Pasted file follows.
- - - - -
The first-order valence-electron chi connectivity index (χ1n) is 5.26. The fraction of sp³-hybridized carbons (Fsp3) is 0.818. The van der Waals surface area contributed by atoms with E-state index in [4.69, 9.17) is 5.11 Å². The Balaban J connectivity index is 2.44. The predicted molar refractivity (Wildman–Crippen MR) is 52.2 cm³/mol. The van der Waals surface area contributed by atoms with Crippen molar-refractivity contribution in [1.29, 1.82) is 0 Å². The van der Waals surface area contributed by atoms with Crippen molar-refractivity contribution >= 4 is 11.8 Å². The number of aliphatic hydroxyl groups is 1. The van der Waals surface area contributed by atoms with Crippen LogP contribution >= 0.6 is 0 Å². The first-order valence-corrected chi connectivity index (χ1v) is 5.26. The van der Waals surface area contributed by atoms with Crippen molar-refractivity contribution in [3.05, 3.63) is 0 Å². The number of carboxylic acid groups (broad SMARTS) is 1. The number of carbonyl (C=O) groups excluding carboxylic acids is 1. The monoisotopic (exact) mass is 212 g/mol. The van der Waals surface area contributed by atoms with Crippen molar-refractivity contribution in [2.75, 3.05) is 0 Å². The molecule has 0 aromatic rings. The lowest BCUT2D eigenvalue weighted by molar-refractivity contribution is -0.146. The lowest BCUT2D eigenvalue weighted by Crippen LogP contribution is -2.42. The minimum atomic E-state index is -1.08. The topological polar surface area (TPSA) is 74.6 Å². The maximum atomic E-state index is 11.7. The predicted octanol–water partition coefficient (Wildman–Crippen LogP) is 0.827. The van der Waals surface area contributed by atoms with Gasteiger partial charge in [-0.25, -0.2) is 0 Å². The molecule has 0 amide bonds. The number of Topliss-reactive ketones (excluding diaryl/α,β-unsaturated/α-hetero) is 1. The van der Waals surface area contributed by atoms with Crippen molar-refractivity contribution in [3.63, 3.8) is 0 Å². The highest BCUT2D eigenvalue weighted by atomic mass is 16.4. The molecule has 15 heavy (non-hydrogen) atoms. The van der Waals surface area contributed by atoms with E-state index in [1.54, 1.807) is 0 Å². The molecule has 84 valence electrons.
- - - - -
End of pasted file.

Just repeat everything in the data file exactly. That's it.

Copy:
The first-order valence-electron chi connectivity index (χ1n) is 5.26. The fraction of sp³-hybridized carbons (Fsp3) is 0.818. The van der Waals surface area contributed by atoms with E-state index in [4.69, 9.17) is 5.11 Å². The Balaban J connectivity index is 2.44. The predicted molar refractivity (Wildman–Crippen MR) is 52.2 cm³/mol. The van der Waals surface area contributed by atoms with Crippen molar-refractivity contribution in [1.29, 1.82) is 0 Å². The van der Waals surface area contributed by atoms with Crippen molar-refractivity contribution >= 4 is 11.8 Å². The number of aliphatic hydroxyl groups is 1. The van der Waals surface area contributed by atoms with Crippen LogP contribution >= 0.6 is 0 Å². The first-order valence-corrected chi connectivity index (χ1v) is 5.26. The van der Waals surface area contributed by atoms with Crippen molar-refractivity contribution in [3.05, 3.63) is 0 Å². The number of carboxylic acid groups (broad SMARTS) is 1. The number of carbonyl (C=O) groups excluding carboxylic acids is 1. The monoisotopic (exact) mass is 212 g/mol. The van der Waals surface area contributed by atoms with Crippen molar-refractivity contribution in [2.75, 3.05) is 0 Å². The molecule has 0 aromatic rings. The lowest BCUT2D eigenvalue weighted by molar-refractivity contribution is -0.146. The lowest BCUT2D eigenvalue weighted by Crippen LogP contribution is -2.42. The minimum atomic E-state index is -1.08. The topological polar surface area (TPSA) is 74.6 Å². The maximum atomic E-state index is 11.7. The predicted octanol–water partition coefficient (Wildman–Crippen LogP) is 0.827. The van der Waals surface area contributed by atoms with Gasteiger partial charge in [-0.25, -0.2) is 0 Å². The molecule has 0 amide bonds. The number of Topliss-reactive ketones (excluding diaryl/α,β-unsaturated/α-hetero) is 1. The van der Waals surface area contributed by atoms with Crippen molar-refractivity contribution in [3.63, 3.8) is 0 Å². The highest BCUT2D eigenvalue weighted by atomic mass is 16.4. The molecule has 15 heavy (non-hydrogen) atoms. The van der Waals surface area contributed by atoms with E-state index in [1.54, 1.807) is 0 Å². The molecule has 84 valence electrons.